My love-hate relationship with PHP: Arrays
I’ve been programming PHP for most of my life, almost 20 years now. While PHP has many downsides, horrible history, and terrible reputation, it has improved a lot with PHP 7 and modern frameworks like Laravel that make it really enjoyable to develop.
However, I still wish that there would be a “PHP2", a rework of the original one boldly breaking the backward compatibility and fixing some of the underlying weirdness.
Array is an array
Since PHP 5.4, you’ve been able to create PHP arrays with a shorthand developers from other languages are able to understand immediately. It will create an array with values defined between [ and ] and when you encode it to JSON for passing through an API, you get a JSON array. Wonderful. (I started developing with PHP 4 so that was a very welcome improvement)
You can do all the basic array operations for these arrays: sorting, popping, mapping, reducing, etc. Life is good.
Array is an object
You can also create key-value stores with the fat arrow notation. Using the same shorthand, you define a key and a value and life is good. You can sort the new array either by value or key, you can loop over it with foreach and so on. All the goodies you’re used to with maps, objects or dictionaries in other languages.
Array becomes an object
The trick here is that actually, all arrays in PHP are key-value stores. So when you initialize an array with
[1, 2, 3, 4, 5], you actually create a key-value store of
[0 => 1, 1 => 2, 2 => 3, 3 => 4, 4 => 5]. So when you use json_encode to do the encoding, it will return a JSON array if and only if:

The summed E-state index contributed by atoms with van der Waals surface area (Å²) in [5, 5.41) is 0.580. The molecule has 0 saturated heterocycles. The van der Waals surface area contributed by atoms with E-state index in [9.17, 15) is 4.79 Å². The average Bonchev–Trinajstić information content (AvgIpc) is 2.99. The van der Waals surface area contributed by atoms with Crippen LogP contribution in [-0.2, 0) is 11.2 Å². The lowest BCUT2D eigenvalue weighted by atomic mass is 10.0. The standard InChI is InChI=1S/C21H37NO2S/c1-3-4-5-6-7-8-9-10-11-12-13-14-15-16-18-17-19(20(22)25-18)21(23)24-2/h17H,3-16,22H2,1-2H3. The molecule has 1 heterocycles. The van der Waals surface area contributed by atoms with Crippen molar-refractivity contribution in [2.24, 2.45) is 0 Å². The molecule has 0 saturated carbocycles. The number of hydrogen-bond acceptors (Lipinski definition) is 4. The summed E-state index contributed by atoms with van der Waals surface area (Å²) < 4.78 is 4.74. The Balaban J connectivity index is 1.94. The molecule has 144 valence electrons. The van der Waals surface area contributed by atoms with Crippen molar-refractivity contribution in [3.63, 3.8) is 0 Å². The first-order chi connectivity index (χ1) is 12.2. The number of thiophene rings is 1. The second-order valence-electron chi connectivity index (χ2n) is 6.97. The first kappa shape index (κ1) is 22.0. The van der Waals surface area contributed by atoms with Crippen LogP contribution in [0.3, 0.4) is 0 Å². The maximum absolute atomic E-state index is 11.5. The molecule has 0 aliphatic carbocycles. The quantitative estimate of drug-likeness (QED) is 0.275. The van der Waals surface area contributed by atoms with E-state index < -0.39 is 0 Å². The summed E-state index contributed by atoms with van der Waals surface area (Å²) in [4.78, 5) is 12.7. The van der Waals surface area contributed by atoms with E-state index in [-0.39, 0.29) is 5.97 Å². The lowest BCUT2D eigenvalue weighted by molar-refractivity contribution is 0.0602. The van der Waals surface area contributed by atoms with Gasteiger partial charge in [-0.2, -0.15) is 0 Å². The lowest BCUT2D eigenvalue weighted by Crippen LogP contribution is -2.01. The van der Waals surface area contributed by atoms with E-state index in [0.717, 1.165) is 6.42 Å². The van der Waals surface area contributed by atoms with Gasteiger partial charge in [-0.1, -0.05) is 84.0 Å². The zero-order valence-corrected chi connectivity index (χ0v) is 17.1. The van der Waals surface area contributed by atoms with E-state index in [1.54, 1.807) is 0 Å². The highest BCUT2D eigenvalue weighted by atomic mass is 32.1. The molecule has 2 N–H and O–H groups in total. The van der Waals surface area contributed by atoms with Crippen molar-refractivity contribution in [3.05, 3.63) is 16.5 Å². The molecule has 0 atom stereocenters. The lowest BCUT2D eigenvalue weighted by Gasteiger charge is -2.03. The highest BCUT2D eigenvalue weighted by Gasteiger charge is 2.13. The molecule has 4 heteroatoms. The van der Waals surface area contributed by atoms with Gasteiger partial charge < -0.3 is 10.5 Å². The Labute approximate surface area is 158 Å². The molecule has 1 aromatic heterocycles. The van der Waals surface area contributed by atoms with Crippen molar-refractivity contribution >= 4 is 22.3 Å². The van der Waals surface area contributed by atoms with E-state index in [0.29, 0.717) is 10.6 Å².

- The keys of the array are 0 to n, AND
- The keys are in order from 0 to n
otherwise it will return a JSON object. So running operations to modify your array can cause the keys to mess up and you end up getting something you didn’t expect.
Array sometimes becomes an array and sometimes an object
The scary part of PHP, and a cause of a lot of bugs, is when you can run certain array operations to different arrays with similar structure and the type of the JSON encoded is different.
If you sort an array with numeric, sequential and unordered keys, you turn from object to an array. If you sort an array with numeric, sequential and ordered keys, it remains an array. Whatever you do for non-numeric or non-sequential array, it will stay an object.
I think that whenever a normal operation run on a dynamic data and the type of the end result (well, technically the return type of json_encode is always string but you know what I mean) is sometimes different, we’re in very murky waters.
Having different types for sequential arrays (like
[1, 2, 3, 4] and associative arrays
[ 0 => 1, 1 => 2, 2 => 3]) is definitely on my wishlist for Santa this year.